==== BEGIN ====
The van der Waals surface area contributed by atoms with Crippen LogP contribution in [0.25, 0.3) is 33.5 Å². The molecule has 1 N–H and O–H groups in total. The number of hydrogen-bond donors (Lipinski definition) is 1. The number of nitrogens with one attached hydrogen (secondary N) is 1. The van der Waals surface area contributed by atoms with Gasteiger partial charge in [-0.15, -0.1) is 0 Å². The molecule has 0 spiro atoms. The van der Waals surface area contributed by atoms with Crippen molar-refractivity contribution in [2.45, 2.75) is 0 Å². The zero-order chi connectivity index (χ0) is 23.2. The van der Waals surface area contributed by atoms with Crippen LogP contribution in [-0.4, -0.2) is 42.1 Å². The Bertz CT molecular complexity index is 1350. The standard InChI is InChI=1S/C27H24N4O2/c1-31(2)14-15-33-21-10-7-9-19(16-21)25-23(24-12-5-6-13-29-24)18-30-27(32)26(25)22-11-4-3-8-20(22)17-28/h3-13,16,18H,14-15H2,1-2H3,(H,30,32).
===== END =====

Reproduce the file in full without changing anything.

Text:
The van der Waals surface area contributed by atoms with Crippen LogP contribution in [0.25, 0.3) is 33.5 Å². The molecule has 1 N–H and O–H groups in total. The number of hydrogen-bond donors (Lipinski definition) is 1. The number of nitrogens with one attached hydrogen (secondary N) is 1. The van der Waals surface area contributed by atoms with Gasteiger partial charge in [-0.15, -0.1) is 0 Å². The molecule has 0 spiro atoms. The van der Waals surface area contributed by atoms with Crippen molar-refractivity contribution in [2.45, 2.75) is 0 Å². The zero-order chi connectivity index (χ0) is 23.2. The van der Waals surface area contributed by atoms with Crippen LogP contribution in [-0.4, -0.2) is 42.1 Å². The Bertz CT molecular complexity index is 1350. The standard InChI is InChI=1S/C27H24N4O2/c1-31(2)14-15-33-21-10-7-9-19(16-21)25-23(24-12-5-6-13-29-24)18-30-27(32)26(25)22-11-4-3-8-20(22)17-28/h3-13,16,18H,14-15H2,1-2H3,(H,30,32).